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The Quiet Killer at the Core of Patriotism

Doesn’t it make sense, in this land of 357 million guns, that our national glorification of war will have some unintended consequences here at home

Johnstone describes this debate as "fighting to control the position of an on/off switch that isn’t connected to anything." (Photo: flickr/cc)

Johnstone describes this debate as "fighting to control the position of an on/off switch that isn’t connected to anything." (Photo: Flickr/cc)

What? Another mass murder?

Almost missed this one: Virginia Beach. Twelve killed on May 31, plus the killer himself, who was a city employee—an engineer. He had legitimate access to the building where he shot people on three floors. His guns were legally purchased. Nothing about him, prior to the tragedy, indicated he was unhinged.

Except, well, an anonymous source told the New York Times "the suspect had no history of behavioral problems until recently, when he had begun acting strangely and getting into physical ‘scuffles’ with other city workers."

So something had come loose—and the passing news coverage lurches into Lonerville. Another lost, isolated loser with a bunch of guns takes out his perceived enemies. We mourn, we shake our heads . . .

Have you noticed that the only time there’s a reference to some sort of collective mindset in a mass shooting is if the shooter was a Muslim? Then it’s an act of terrorism. Otherwise, it’s lone nut or two, separate from the rest of the human race. How fascinating that we have so many lone nuts in the United States. According to the Gun Violence Archive, which tracks the incidence of shootings in this country, we have—I kid you not—an average of one mass shooting a day.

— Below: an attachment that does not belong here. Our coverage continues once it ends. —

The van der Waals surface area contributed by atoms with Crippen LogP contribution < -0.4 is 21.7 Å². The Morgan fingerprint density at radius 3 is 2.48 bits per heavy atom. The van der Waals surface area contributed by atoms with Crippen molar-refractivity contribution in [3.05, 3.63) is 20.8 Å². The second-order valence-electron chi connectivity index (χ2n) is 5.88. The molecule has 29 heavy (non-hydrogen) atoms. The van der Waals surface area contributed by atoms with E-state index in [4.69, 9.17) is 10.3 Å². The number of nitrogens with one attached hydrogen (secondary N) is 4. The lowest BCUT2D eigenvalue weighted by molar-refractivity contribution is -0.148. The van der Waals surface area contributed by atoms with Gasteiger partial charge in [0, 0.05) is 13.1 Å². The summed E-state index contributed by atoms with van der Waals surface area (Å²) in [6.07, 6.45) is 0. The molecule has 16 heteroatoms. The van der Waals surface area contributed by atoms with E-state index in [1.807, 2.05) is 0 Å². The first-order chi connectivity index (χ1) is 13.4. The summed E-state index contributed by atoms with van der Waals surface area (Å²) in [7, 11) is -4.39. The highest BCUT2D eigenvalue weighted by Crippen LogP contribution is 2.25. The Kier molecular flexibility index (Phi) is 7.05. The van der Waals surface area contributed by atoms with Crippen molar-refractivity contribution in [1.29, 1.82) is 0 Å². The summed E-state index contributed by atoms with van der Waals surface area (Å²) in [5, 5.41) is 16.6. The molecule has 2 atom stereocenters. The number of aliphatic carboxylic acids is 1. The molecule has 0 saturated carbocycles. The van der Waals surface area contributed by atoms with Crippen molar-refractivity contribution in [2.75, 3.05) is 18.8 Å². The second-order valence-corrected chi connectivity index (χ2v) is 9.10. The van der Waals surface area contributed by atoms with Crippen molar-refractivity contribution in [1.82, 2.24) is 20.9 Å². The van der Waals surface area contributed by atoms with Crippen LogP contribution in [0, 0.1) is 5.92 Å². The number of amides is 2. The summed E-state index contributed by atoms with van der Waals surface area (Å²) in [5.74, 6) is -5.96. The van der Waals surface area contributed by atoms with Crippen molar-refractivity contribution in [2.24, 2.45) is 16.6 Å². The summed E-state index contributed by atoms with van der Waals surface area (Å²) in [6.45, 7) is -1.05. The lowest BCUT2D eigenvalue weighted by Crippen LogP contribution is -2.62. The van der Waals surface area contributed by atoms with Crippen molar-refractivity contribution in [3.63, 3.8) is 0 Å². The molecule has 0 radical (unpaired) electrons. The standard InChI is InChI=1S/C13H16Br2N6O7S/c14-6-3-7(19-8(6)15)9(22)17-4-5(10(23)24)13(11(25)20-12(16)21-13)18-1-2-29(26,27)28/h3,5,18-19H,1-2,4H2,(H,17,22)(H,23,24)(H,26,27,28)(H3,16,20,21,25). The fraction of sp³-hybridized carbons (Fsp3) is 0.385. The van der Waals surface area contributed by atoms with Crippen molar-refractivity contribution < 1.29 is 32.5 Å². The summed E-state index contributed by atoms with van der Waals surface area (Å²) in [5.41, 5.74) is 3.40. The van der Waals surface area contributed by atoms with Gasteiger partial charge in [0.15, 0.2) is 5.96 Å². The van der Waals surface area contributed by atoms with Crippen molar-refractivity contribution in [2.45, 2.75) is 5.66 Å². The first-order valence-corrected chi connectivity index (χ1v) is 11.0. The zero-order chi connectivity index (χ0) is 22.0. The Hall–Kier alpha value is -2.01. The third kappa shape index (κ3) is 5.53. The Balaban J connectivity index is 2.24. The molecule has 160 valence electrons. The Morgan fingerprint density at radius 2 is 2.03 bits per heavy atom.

Isn’t it time to scream at the top of our lungs: WHAT’S GOING ON HERE?

Some are calling it an epidemic. I call it climate change—social climate change, to be a little more precise. But like the other kind of climate change, it’s the result of collective human activity exploiting and profoundly disturbing a complex natural order. Getting along with others is a far deeper, more complicated process than simply hating and dehumanizing them. Creating peace is far more complicated than waging war.

To put it another way, who could possibly serve as a bigger role model for a mass-murderer wannabe than an American president?

Here, for instance, is a Donald Trump tweet from last July, in response to Iranian President Hassan Rouhani’s refusal to be intimidated by U.S. militarism: "Never, ever threaten the United States again or you will suffer consequences the likes of which few throughout history have ever suffered before. We are no longer a country that will stand for your demented words of violence & death. Be cautious!"

And here’s George W. Bush on May 1, 2003, declaring "mission accomplished" aboard the USS Abraham Lincoln: "Operation Iraqi Freedom was carried out with a combination of precision, and speed, and boldness the enemy did not expect, and the world had not seen before. From distant bases or ships at sea, we sent planes and missiles that could destroy an enemy division, or strike a single bunker. Marines and soldiers charged to Baghdad across 350 miles of hostile ground, in one of the swiftest advances of heavy arms in history. You have shown the world the skill and the might of the American Armed Forces. . . .